SQL Server v.Next (Denali) : Using the OFFSET clause (paging)
A very common request over the past, oh, 10 years, maybe more, has been better support for paging within T-SQL (this Connect request dates back to 2005). Well, you will see some broader support for this within a year, give or take: the next version of SQL Server will offer OFFSET / FETCH syntax. Tobias Ternstrom spilled the beans during yesterday's keynote at SQL Connections, so there's not much to stop anyone from starting to publish code samples (and I posted a very brief and simple example in my post from the SQL Connections keynote). I thought I would just show a quick example using AdventureWorks2008R2, demonstrating both the shorter syntax as well as a slightly more efficient plan.
Here is the way we might handle paging today… several variations exist, but hopefully we can agree that typically the approach is similarly ugly and verbose:
DECLARE @PageSize TINYINT = 20, @CurrentPage INT = 1500; WITH o AS ( SELECT TOP (@CurrentPage * @PageSize) [RowNumber] = ROW_NUMBER() OVER (ORDER BY SalesOrderID), SalesOrderID /* , ... */ FROM Sales.SalesOrderHeader ) SELECT SalesOrderID /* , ... */ FROM o WHERE [RowNumber] BETWEEN ((@CurrentPage - 1) * @PageSize + 1) AND (((@CurrentPage - 1) * @PageSize) + @PageSize) ORDER BY [RowNumber];
Now with the new syntax, coming soon to a virtual machine near you, a lot of this messiness and redundancy goes away:
DECLARE @PageSize TINYINT = 20, @CurrentPage INT = 1500; SELECT SalesOrderID /* , ... */ FROM Sales.SalesOrderHeader ORDER BY SalesOrderID OFFSET (@PageSize * (@CurrentPage - 1)) ROWS FETCH NEXT @PageSize ROWS ONLY;
Isn't that nicer? I thought so.
But wait, what about the plans?
In Management Studio, running the actual execution plan yields very little difference. There is an additional filter (the WHERE clause) and a SEQUENCE project (the ROW_NUMBER()), but otherwise these plans seem pretty equivalent (click to embiggen):
In order to visualize some other facts about these plans, I save the plan XML to disk, and then load it up in Plan Explorer. The first thing I notice right off the bat is that tomayto <> tomatto: in SSMS, the cost % of each plan as a percentage of the batch was rounded off to 50%, but the old way of doing things is (not surprisingly) a wee bit less efficient:
Is it a huge difference? Absolutely not. And when we look at the graphical plans in the default mode in Plan Explorer, we see pretty much the same thing we see in Management Studio.
(Please note that these screen shots are doctored in order to save space. No, I didn't change any data, but I did pretend that Plan Explorer can visualize two execution plans at once.)
However, when we right-click the plan and change Data Widths By to Data Size (MB), something else becomes a little more apparent… nearly 10 MB of data gets passed between multiple operators using the old plan, whereas this transfer only seems to occur once in the new plan:
(And yes, looking back, this should have stuck out to me using the default Rows option as well, but for some reason 9 MB hit home a little harder. In my defense, the lines do get a little fatter when you show data vs. row counts.)
The fact that the "size" of the clustered index scan is passed between many more operators in the old version of the query makes me a little skeptical that it is doing more work than it needs to be, and this could be contributing to the overall cost difference (though I will confess that the I/O costs were actually slightly higher for the new version of the plan).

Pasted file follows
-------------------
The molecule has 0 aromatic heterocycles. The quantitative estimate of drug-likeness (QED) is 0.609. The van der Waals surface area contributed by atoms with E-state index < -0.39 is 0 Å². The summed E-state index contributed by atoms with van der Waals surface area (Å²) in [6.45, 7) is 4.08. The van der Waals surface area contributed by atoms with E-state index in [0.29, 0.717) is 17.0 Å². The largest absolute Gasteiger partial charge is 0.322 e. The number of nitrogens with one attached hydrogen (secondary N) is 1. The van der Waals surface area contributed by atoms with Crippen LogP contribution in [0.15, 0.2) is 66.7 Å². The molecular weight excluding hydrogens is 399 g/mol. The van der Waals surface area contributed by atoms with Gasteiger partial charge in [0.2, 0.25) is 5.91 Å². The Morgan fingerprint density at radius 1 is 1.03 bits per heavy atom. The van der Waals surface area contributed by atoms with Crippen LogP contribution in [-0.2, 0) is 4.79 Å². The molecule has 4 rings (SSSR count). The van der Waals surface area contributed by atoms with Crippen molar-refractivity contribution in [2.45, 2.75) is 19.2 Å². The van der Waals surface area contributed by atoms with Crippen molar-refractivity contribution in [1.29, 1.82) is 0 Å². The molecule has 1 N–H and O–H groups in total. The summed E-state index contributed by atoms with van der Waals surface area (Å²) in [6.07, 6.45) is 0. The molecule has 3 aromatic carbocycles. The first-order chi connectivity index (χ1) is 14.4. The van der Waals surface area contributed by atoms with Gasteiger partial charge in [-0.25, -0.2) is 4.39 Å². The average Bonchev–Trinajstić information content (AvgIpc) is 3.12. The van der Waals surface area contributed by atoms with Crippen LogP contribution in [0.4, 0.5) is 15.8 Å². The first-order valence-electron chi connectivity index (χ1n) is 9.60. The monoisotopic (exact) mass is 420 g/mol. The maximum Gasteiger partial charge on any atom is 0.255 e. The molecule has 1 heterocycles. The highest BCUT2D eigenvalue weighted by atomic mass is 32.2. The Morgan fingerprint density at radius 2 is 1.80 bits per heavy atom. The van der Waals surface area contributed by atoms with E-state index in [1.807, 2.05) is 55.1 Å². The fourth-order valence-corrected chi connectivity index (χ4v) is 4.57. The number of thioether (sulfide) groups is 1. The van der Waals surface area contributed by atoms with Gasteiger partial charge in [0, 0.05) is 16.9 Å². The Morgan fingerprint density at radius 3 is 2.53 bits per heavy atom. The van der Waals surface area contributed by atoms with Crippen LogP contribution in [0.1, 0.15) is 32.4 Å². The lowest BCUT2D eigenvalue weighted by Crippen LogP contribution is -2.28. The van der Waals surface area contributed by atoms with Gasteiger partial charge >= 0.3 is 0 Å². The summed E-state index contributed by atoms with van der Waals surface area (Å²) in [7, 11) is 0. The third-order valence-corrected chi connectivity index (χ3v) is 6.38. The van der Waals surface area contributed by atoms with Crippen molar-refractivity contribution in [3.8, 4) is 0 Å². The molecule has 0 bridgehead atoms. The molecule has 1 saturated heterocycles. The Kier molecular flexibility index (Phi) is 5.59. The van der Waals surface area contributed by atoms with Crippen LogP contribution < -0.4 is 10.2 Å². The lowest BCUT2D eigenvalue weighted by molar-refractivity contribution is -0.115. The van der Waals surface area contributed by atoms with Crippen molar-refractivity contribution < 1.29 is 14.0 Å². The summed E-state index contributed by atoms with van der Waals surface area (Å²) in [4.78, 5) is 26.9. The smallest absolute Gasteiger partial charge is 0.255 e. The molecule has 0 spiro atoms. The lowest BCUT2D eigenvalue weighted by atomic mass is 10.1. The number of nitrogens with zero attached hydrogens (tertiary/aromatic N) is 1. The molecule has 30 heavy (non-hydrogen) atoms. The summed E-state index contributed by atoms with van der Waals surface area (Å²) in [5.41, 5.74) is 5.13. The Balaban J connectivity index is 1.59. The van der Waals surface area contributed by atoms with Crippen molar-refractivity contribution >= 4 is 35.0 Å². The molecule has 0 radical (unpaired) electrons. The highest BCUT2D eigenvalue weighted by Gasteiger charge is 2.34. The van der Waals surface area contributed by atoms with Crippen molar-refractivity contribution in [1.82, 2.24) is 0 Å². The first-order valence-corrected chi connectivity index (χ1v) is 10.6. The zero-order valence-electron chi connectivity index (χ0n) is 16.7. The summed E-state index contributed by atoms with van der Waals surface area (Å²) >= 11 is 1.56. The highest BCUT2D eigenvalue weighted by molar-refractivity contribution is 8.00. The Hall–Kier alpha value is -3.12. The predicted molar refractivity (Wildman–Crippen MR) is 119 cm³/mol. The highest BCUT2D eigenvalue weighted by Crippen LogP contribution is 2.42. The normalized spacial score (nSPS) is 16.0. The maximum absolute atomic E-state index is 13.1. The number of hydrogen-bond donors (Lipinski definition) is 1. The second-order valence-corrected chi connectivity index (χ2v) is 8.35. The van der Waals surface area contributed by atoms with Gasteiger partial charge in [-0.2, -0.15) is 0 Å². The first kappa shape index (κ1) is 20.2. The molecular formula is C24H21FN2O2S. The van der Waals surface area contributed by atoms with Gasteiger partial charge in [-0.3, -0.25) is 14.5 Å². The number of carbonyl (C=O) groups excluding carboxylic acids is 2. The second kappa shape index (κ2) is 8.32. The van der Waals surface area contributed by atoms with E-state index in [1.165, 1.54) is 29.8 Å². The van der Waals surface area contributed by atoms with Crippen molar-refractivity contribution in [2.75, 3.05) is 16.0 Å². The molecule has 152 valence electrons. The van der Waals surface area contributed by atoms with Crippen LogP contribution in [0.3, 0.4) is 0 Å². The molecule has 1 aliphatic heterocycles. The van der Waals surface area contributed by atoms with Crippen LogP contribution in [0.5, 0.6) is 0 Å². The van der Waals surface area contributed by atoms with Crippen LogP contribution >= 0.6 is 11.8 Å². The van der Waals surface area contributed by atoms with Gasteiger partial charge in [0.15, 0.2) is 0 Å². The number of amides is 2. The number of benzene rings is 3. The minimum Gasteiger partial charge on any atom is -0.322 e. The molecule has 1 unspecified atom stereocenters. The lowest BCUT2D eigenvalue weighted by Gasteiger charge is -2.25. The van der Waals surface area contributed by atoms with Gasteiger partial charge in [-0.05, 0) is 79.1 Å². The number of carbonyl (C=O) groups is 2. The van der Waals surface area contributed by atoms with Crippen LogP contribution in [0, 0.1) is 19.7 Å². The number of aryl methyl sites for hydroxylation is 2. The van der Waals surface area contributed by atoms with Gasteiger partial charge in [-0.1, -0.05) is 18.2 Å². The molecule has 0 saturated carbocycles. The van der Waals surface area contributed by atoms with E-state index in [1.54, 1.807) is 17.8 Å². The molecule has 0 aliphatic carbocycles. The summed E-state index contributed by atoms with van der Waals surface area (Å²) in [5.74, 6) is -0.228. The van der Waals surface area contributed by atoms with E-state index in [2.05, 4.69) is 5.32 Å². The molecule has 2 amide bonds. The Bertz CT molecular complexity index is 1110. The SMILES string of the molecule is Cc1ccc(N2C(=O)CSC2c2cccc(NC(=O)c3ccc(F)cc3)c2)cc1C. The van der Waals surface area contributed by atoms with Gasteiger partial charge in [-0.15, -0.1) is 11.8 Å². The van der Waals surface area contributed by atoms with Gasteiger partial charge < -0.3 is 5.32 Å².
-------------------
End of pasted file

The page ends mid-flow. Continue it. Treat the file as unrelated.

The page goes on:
But by and large, it seems like the work done by the engine under the covers is relatively the same, with only a few minor differences. These differences are unlikely to cause any noticeable change in your existing applications, but keep in mind that this was an overly simplistic test, and that you should always try out alternatives on your own systems, with your own hardware, your own data, and your own load and concurrency. I plan to do some more testing of this feature against some horrific paging scenarios I've had to support in the past.
There are a couple of notes on the syntax that may be of interest:
- In order to support parameterized ordering, you will still have to use dynamic SQL or complex CASE expressions in the ORDER BY clause. Tobias said that it may be extended in future versions, but the bare minimum is all that made the cut for Denali. I'll try to adapt some old examples to the new syntax – while it will still represent less optimal methods, the code should still end up looking less sloppy.
- In order to use OFFSET, you *must* include an ORDER BY clause. If you try something like this (which essentially says we don't care about the order)…
SELECT * FROM sys.objects OFFSET 0 ROWS FETCH NEXT 10 ROWS ONLY;
…you will get the following error messages:
Msg 102, Level 15, State 1, Line 3 Incorrect syntax near '0'. Msg 153, Level 15, State 2, Line 4 Invalid usage of the option NEXT in the FETCH statement.
In my opinion, this is the way it should be, and it has always bothered me that you could use TOP in various "dirty" ways – without an ORDER BY clause, or simply to fool SQL Server into allowing an inconsequential ORDER BY clause into a view.
In fact, OFFSET and FETCH NEXT FOR are documented in Books Online under the ORDER BY topic.
Some may consider this a small victory, if a victory at all, but I suspect there is a large faction of people out there who are rejoicing in the introduction of a cohesive way to implement paging. It is probably not as flexible as some of you might have expected, but for a very first try I think we'll take what we can get.